Mice can be irritating to have around the house, to say nothing of how they can be a threat to your health. Use these helpful methods to keep them out of your home for good.
Pests, especially mice, can be an enormous pain for any homeowner. Once they get inside the house, they can wreak all kinds of havoc, from chewing on wires to making nests inside your insulation. Like other inconveniences, it’s usually better to prevent an infestation before it even begins.
All this means some preparation is required on your part to keep pests out, where they belong. Here are six useful tips for keeping mice outside of the house where they can’t do much damage.
1)Remove food sources – One resource mice look for when they enter a house is an ample food supply. Mice and rats are opportunistic feeders that will eat any food you discard, including leftovers and pet food. Protect your home from infestation by thoroughly cleaning any messes that may provide food for mice. Clean up any spills as well (e.g. water); mice also look for water sources. Mouse-proof your pantry and kitchen as well to keep mice out of food where you can’t see it. Use tightly sealed storage containers to store your food (including pet food and bird seed) that might tempt mice.
2)Get rid of potential habitats – Mice also enter looking for places to stay. They prefer dark, forgotten spaces in the house (e.g. in basements, attics, and closets). Pay special attention to these locations as that’s where you’re likely to find where mice have made their nests. Also remember to remove any clutter and debris around the house. Collections of old, forgotten things (e.g. cardboard boxes, piles of clothing, and old furniture) can be dark and cozy enough to be tempting to mice.
3)Look for cracks – One vulnerability for any home is the presence of cracks and openings in the walls and foundation. Mice and other pests (e.g. rats and bats) can use these cracks to gain easy entry into your home. Mice are very flexible animals, and can easily fit through any opening as long as their heads fit through it. Hire a pest control in Collingwood to inspect your home’s exterior for any cracks that might prove to be vulnerabilities. They can take a close look around your doors and windows (especially the garage doors) and may suggest sealing any holes with sturdy materials like sheet metal or concrete mortar.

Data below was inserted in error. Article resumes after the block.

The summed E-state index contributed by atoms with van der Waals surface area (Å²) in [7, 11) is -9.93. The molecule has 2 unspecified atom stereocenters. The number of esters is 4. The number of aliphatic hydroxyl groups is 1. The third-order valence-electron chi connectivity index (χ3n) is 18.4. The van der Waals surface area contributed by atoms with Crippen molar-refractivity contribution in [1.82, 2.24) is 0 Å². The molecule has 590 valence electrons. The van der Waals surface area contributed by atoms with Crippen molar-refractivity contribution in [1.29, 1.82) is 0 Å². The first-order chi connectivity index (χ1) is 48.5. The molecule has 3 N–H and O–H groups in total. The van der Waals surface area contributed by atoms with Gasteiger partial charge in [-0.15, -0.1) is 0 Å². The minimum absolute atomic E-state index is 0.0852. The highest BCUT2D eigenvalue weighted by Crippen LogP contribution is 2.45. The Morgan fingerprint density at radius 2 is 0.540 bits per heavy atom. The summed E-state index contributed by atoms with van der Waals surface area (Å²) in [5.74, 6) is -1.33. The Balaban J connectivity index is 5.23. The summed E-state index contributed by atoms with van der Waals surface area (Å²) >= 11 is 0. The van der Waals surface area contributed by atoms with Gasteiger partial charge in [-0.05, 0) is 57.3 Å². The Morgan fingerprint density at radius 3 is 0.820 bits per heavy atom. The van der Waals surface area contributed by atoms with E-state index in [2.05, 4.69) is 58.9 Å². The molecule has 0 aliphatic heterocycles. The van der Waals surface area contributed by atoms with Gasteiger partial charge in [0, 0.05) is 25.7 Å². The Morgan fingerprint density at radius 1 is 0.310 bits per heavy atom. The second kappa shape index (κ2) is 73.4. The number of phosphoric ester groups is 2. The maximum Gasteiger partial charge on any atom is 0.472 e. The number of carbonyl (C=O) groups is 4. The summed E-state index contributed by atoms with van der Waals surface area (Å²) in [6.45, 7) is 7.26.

4)Seal off potential entrances – Aside from cracks, there are other vulnerabilities that can provide an entry for mice. For example, your drain and cable outlets can let mice in if the hole is large enough for them to fit. Mice may also get in through chimneys and vents if there aren’t any measures in place to prevent entrance. Consider installing screens on these entry points to present more of an obstacle for entry. Give the trees in your yard the same scrutiny. Trees with overhanging branches can allow mice to climb along the branches and get inside. Give your trees regular trimming to prevent entry from that approach.
5)Check your entry points – Your own entrances can permit mice entry into the house, especially if you’re in the habit of leaving doors open. Make a habit of keeping the doors closed instead to avoid giving mice a chance to dart in when you’re not looking. In summer, many homeowners keep the doors open to let the breeze in and beat the heat. Install screen doors to let the air in, and keep the mice out.
6)Employ repellants – For a more eco-friendly method of keeping mice away, try using natural repellents. Mice are naturally repelled by some herbs like bay leaf and mint. Place some potted plants near places where mice tend to enter or stay (e.g. closet doors, windows, and the basement). Alternatively, you can sprinkle some essential oils around the house. They’re not only fragrant, but they can also disrupt mice from staying.
While removing mice may require help from professionals Pest Control in Richmond Hill like JDM Pest Control, the ideal solution is to prevent them from entering. Try these methods around the house to discourage mice from ever entering and hopefully prevent an infestation before it starts.